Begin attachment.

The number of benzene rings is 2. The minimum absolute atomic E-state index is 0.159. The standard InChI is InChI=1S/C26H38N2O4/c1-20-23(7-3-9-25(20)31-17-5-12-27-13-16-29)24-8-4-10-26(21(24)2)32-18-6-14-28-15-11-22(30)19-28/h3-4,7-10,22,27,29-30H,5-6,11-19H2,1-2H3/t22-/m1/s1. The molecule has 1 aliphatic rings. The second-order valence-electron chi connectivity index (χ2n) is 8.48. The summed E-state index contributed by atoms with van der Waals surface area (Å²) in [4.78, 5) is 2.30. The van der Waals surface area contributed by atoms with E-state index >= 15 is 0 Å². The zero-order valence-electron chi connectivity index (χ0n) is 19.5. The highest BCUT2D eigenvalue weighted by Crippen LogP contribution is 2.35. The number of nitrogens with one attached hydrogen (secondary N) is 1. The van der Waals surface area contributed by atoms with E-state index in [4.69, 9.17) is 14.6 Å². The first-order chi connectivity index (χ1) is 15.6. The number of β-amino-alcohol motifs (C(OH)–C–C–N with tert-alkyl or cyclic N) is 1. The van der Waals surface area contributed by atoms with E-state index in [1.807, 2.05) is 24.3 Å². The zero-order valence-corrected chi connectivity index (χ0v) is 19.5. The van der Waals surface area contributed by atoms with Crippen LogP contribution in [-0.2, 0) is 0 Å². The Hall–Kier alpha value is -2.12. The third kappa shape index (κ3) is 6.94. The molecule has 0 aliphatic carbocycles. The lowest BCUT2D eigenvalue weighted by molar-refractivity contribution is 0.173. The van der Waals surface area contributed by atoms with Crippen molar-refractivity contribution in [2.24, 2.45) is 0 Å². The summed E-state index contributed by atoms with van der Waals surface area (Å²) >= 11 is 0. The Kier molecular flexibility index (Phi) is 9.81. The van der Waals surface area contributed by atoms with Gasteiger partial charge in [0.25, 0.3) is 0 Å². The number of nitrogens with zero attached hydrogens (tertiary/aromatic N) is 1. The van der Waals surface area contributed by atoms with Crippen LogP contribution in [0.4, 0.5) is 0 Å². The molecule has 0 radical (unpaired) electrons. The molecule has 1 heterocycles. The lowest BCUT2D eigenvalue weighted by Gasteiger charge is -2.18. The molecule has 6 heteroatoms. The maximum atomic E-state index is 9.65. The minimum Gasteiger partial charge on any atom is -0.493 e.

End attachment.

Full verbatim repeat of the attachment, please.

The number of benzene rings is 2. The minimum absolute atomic E-state index is 0.159. The standard InChI is InChI=1S/C26H38N2O4/c1-20-23(7-3-9-25(20)31-17-5-12-27-13-16-29)24-8-4-10-26(21(24)2)32-18-6-14-28-15-11-22(30)19-28/h3-4,7-10,22,27,29-30H,5-6,11-19H2,1-2H3/t22-/m1/s1. The molecule has 1 aliphatic rings. The second-order valence-electron chi connectivity index (χ2n) is 8.48. The summed E-state index contributed by atoms with van der Waals surface area (Å²) in [4.78, 5) is 2.30. The van der Waals surface area contributed by atoms with E-state index >= 15 is 0 Å². The zero-order valence-electron chi connectivity index (χ0n) is 19.5. The highest BCUT2D eigenvalue weighted by Crippen LogP contribution is 2.35. The number of nitrogens with one attached hydrogen (secondary N) is 1. The van der Waals surface area contributed by atoms with E-state index in [4.69, 9.17) is 14.6 Å². The first-order chi connectivity index (χ1) is 15.6. The number of β-amino-alcohol motifs (C(OH)–C–C–N with tert-alkyl or cyclic N) is 1. The van der Waals surface area contributed by atoms with E-state index in [1.807, 2.05) is 24.3 Å². The zero-order valence-corrected chi connectivity index (χ0v) is 19.5. The van der Waals surface area contributed by atoms with Crippen LogP contribution in [-0.2, 0) is 0 Å². The Hall–Kier alpha value is -2.12. The third kappa shape index (κ3) is 6.94. The molecule has 0 aliphatic carbocycles. The lowest BCUT2D eigenvalue weighted by molar-refractivity contribution is 0.173. The van der Waals surface area contributed by atoms with Crippen molar-refractivity contribution in [2.24, 2.45) is 0 Å². The summed E-state index contributed by atoms with van der Waals surface area (Å²) >= 11 is 0. The Kier molecular flexibility index (Phi) is 9.81. The van der Waals surface area contributed by atoms with Gasteiger partial charge in [0.25, 0.3) is 0 Å². The number of nitrogens with zero attached hydrogens (tertiary/aromatic N) is 1. The van der Waals surface area contributed by atoms with Crippen LogP contribution in [0.4, 0.5) is 0 Å². The molecule has 0 radical (unpaired) electrons. The molecule has 1 heterocycles. The lowest BCUT2D eigenvalue weighted by Gasteiger charge is -2.18. The molecule has 6 heteroatoms. The maximum atomic E-state index is 9.65. The minimum Gasteiger partial charge on any atom is -0.493 e.